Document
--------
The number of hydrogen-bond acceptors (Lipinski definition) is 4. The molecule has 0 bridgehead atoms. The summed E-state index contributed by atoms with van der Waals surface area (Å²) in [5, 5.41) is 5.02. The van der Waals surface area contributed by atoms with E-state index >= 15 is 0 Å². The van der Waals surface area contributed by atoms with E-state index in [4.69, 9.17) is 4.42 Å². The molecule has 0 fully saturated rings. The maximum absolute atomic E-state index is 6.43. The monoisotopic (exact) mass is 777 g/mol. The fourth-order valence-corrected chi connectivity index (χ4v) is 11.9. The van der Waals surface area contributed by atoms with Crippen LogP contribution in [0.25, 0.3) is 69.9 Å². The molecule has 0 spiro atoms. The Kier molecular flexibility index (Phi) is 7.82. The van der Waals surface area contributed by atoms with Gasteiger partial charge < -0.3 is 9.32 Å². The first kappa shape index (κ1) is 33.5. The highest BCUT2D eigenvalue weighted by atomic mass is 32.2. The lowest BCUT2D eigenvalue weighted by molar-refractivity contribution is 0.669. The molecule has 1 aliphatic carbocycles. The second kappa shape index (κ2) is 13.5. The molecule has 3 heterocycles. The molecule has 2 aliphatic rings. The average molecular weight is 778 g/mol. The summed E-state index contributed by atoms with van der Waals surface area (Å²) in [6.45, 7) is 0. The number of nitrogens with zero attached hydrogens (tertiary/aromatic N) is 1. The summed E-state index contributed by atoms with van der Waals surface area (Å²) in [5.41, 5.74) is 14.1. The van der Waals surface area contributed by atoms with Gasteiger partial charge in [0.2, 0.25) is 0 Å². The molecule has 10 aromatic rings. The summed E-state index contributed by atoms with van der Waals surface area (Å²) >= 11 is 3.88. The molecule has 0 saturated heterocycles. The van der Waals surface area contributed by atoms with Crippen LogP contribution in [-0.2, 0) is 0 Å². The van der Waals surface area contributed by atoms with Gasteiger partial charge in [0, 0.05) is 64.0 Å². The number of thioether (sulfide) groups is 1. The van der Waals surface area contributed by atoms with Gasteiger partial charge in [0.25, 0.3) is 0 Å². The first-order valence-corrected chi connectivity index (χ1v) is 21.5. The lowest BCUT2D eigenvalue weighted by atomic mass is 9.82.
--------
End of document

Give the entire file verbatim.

The number of hydrogen-bond acceptors (Lipinski definition) is 4. The molecule has 0 bridgehead atoms. The summed E-state index contributed by atoms with van der Waals surface area (Å²) in [5, 5.41) is 5.02. The van der Waals surface area contributed by atoms with E-state index >= 15 is 0 Å². The van der Waals surface area contributed by atoms with E-state index in [4.69, 9.17) is 4.42 Å². The molecule has 0 fully saturated rings. The maximum absolute atomic E-state index is 6.43. The monoisotopic (exact) mass is 777 g/mol. The fourth-order valence-corrected chi connectivity index (χ4v) is 11.9. The van der Waals surface area contributed by atoms with Crippen LogP contribution in [0.25, 0.3) is 69.9 Å². The molecule has 0 spiro atoms. The Kier molecular flexibility index (Phi) is 7.82. The van der Waals surface area contributed by atoms with Gasteiger partial charge < -0.3 is 9.32 Å². The first kappa shape index (κ1) is 33.5. The highest BCUT2D eigenvalue weighted by atomic mass is 32.2. The lowest BCUT2D eigenvalue weighted by molar-refractivity contribution is 0.669. The molecule has 1 aliphatic carbocycles. The second kappa shape index (κ2) is 13.5. The molecule has 3 heterocycles. The molecule has 2 aliphatic rings. The average molecular weight is 778 g/mol. The summed E-state index contributed by atoms with van der Waals surface area (Å²) in [6.45, 7) is 0. The number of nitrogens with zero attached hydrogens (tertiary/aromatic N) is 1. The summed E-state index contributed by atoms with van der Waals surface area (Å²) in [5.41, 5.74) is 14.1. The van der Waals surface area contributed by atoms with Gasteiger partial charge in [0.2, 0.25) is 0 Å². The molecule has 10 aromatic rings. The summed E-state index contributed by atoms with van der Waals surface area (Å²) >= 11 is 3.88. The molecule has 0 saturated heterocycles. The van der Waals surface area contributed by atoms with Crippen LogP contribution in [-0.2, 0) is 0 Å². The van der Waals surface area contributed by atoms with Gasteiger partial charge in [0, 0.05) is 64.0 Å². The number of thioether (sulfide) groups is 1. The van der Waals surface area contributed by atoms with Gasteiger partial charge in [0.25, 0.3) is 0 Å². The first-order valence-corrected chi connectivity index (χ1v) is 21.5. The lowest BCUT2D eigenvalue weighted by atomic mass is 9.82.